Once you've sketched out the theme and direction of the plot, you start to see where the style might borrow from. In the case of this storyline, I'd look at the war poets, and also at the Utopians like H G Wells and what they wrote after WW1 about building a better world. Why not style the otherworld on that? (A bit like Priestley’s imagined post-WW2 utopia.) Those are ideals that are still around today and would give the reader or viewer something to connect to.

The synopsis should be a few pages outlining who the characters are, where they are, what happens to them, why and what is the style/tone. Some people like to begin with a guide like this one:
  1. Once upon a time... 
  2. And every day... 
  3. Until one day... 
  4. And because of this... 
  5. And because of this... 
  6. Until finally...
  7. And ever since that day...
So:
  1. Bill, Fred and Jim were in the trenches
  2. And every day the guns pounded
  3. Until one day the gas drove them out
  4. And they ran into a magical utopia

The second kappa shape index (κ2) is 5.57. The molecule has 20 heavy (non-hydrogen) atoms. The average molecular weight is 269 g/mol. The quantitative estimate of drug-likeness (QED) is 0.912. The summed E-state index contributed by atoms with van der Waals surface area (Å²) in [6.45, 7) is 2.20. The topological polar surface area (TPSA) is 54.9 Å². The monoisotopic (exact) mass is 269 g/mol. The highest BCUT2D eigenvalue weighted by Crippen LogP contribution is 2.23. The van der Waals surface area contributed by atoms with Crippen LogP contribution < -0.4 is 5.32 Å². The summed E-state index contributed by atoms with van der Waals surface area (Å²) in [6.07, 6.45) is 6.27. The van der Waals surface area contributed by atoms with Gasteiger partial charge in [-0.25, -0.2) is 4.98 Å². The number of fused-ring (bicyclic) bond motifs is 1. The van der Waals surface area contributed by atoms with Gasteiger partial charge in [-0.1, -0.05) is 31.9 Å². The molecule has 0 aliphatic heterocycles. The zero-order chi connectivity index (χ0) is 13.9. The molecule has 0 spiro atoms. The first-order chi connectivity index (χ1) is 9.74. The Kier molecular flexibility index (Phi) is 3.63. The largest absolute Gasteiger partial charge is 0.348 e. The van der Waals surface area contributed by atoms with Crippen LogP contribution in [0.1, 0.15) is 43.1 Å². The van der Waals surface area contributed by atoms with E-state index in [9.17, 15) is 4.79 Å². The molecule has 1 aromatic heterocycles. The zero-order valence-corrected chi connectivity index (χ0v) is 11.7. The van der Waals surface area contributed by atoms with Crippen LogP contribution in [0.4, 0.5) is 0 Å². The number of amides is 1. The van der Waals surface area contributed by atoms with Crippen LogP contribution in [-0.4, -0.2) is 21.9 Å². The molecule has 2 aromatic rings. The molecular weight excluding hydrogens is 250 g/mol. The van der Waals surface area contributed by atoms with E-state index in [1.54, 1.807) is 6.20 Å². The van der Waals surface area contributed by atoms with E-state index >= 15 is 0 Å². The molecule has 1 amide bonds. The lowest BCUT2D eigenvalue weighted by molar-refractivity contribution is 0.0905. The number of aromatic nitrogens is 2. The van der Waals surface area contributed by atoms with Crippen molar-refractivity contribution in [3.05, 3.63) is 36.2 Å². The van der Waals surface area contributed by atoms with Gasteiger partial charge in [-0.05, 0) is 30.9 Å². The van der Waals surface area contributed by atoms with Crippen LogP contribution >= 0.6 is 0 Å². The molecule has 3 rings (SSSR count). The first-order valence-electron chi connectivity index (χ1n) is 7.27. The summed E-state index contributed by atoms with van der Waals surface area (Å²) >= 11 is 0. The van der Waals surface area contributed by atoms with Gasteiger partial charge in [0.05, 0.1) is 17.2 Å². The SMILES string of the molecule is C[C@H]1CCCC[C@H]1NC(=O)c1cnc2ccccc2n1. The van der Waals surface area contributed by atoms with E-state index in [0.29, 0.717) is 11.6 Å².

5. And they brought war to the utopia
  6. Until Bill saw that to save the purity of the place he'd have to go back and die in the war.
  7. And over the years, as Fred and Jim grew old, they could still see that utopia just across the fields at dusk.
These are just f’rinstances, of course. The writer you hire will take it in another direction, hopefully much more interesting that what I’ve come up with in the space of a few minutes!

I'll just add one caveat. A good story outline is a nice thing to have. It really does help you make a sale to the studio, network, or publisher. But in striving for the very best story, you can get distracted. Like, you know that steak they sell in supermarkets? It's bright red-orange in colour but that isn't what the best steak looks like. The best steak is hung for a week or three until it goes dark brown. Supermarkets dye their meat orange because that's what people think fresh meat ought to look like. And in the same way, having a good story isn't the most important thing for reaching an audience. They only get to see the story once they’ve bought their tickets. To grab their attention in the first place you need a hook. Fantasy and the Great War both seem at first glance to be a very long way from our lives today. Yet you have to make people stop and think, “That’s a story about me.”

But we’re talking about your story, not mine. And all this is free advice. So I’ll leave it there.

Wednesday, 5 January 2022

The pinnacle of open world solo gamebooks?